Asia-Pacific

Hong Kong extradition bill declared 'dead'

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Hong Kong chief executive Carrie Lam says the extradition bill that sparked mass protests is 'dead', but protesters have accused her of playing word games.

Hong Kong leader Carrie Lam says the extradition bill that sparked the Chinese-ruled city's biggest crisis in decades is dead and that government work on the legislation had been a "total failure", but critics accuse her of playing with words.

The bill, which would allow people in Hong Kong to be sent to mainland China to face trial in courts controlled by the Communist Party, sparked huge and at times violent street protests and plunged the former British colony into turmoil.

In mid-June, Lam responded to protests that drew hundreds of thousands of people on to the streets by suspending the bill, but that did not stop demonstrations that shut government offices and brought parts of the financial centre to a standstill.

Her latest attempt to restore order did not satisfy many protesters who stood by demands that she completely withdraw the bill.

"There are still lingering doubts about the government's sincerity or worries whether the government will restart the process in the Legislative Council," Lam told reporters on Tuesday.

"So, I reiterate here, there is no such plan, the bill is dead." The government's work on the bill had been a "total failure", she said.

The bill triggered outrage across broad sections of Hong Kong society amid concerns it would threaten the much-cherished rule of law that underpins the city's international financial status.

Critics of the extradition bill fear Beijing could use it to crack down on dissent.

University students who have been out in force during the protests denounced Lam's comments.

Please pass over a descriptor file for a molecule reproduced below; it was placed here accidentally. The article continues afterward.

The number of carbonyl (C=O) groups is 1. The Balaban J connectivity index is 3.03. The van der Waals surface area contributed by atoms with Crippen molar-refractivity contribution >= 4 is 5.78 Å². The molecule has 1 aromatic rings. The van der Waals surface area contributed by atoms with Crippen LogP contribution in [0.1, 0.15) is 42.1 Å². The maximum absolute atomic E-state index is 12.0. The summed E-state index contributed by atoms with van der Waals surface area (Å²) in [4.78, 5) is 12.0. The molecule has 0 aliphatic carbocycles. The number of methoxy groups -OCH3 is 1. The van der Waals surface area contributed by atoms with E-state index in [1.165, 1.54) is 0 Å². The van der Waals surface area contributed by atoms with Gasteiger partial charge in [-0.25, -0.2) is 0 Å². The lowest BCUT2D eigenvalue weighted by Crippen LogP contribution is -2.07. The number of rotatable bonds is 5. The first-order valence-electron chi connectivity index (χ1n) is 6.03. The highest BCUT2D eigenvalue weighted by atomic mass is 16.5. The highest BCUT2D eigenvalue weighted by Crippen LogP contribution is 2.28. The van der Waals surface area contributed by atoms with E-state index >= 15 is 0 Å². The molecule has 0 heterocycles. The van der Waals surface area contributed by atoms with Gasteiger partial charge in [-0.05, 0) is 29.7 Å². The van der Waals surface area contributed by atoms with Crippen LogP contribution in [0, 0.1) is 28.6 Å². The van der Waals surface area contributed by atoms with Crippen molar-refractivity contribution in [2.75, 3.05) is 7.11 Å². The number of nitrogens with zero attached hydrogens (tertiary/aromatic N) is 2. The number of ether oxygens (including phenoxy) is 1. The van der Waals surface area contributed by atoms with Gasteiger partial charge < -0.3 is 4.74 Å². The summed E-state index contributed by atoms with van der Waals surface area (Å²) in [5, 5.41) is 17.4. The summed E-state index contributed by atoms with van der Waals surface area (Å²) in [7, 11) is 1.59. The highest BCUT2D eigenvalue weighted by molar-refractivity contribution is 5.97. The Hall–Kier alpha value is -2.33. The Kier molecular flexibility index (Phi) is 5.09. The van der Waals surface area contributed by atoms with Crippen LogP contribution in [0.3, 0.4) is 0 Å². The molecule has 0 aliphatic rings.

Demonstrators have also called for Lam to resign as Hong Kong chief executive, for an independent investigation into police actions against protesters, and for the government to abandon the description of a violent protest on June 12 as a riot.

China has called the protests an "undisguised challenge" to the "one country, two systems" model under which Hong Kong is ruled.

Chinese Foreign Ministry spokesman Geng Shuang, asked about Lam's remarks, referred to the central government's statement on June 15 supporting Hong Kong's decision to shelve the extradition bill. He said he had nothing further to add.

Chief executives of Hong Kong are selected by a small committee of pro-establishment figures stacked in Beijing's favour and formally appointed by China's central government. Lam's resignation would require Beijing's approval, experts say.

Lam said the June 12 protest, which saw police fire tear gas, rubber bullets and beanbag rounds at demonstrators, had not been given a label, but reiterated any decision to prosecute would be one for the justice department.

"Any demand that we should run an amnesty at this stage, that we will not follow up on investigations and prosecutions of offenders is not acceptable, because that bluntly goes against the rule of law in Hong Kong," she said.

"My sincere plea is: Please give us an opportunity, the time, the room, to take Hong Kong out of the current impasse and try to improve the current situation."

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